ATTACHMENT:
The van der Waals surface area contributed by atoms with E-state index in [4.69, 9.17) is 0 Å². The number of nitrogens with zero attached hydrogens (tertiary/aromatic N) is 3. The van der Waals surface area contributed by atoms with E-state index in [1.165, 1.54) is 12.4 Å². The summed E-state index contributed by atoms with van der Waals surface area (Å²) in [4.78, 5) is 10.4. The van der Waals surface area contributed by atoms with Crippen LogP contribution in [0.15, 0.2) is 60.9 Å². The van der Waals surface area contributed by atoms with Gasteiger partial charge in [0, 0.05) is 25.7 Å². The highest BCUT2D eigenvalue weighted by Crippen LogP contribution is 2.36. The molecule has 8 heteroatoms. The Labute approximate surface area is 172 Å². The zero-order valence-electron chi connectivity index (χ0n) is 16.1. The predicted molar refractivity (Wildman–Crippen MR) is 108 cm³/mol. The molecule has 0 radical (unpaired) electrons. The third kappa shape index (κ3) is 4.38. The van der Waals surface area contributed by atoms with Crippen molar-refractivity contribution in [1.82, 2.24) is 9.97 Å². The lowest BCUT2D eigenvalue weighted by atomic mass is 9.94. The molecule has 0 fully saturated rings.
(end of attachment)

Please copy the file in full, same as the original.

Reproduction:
The van der Waals surface area contributed by atoms with E-state index in [4.69, 9.17) is 0 Å². The number of nitrogens with zero attached hydrogens (tertiary/aromatic N) is 3. The van der Waals surface area contributed by atoms with E-state index in [1.165, 1.54) is 12.4 Å². The summed E-state index contributed by atoms with van der Waals surface area (Å²) in [4.78, 5) is 10.4. The van der Waals surface area contributed by atoms with Crippen LogP contribution in [0.15, 0.2) is 60.9 Å². The van der Waals surface area contributed by atoms with Gasteiger partial charge in [0, 0.05) is 25.7 Å². The highest BCUT2D eigenvalue weighted by Crippen LogP contribution is 2.36. The molecule has 8 heteroatoms. The Labute approximate surface area is 172 Å². The zero-order valence-electron chi connectivity index (χ0n) is 16.1. The predicted molar refractivity (Wildman–Crippen MR) is 108 cm³/mol. The molecule has 0 radical (unpaired) electrons. The third kappa shape index (κ3) is 4.38. The van der Waals surface area contributed by atoms with Crippen molar-refractivity contribution in [1.82, 2.24) is 9.97 Å². The lowest BCUT2D eigenvalue weighted by atomic mass is 9.94. The molecule has 0 fully saturated rings.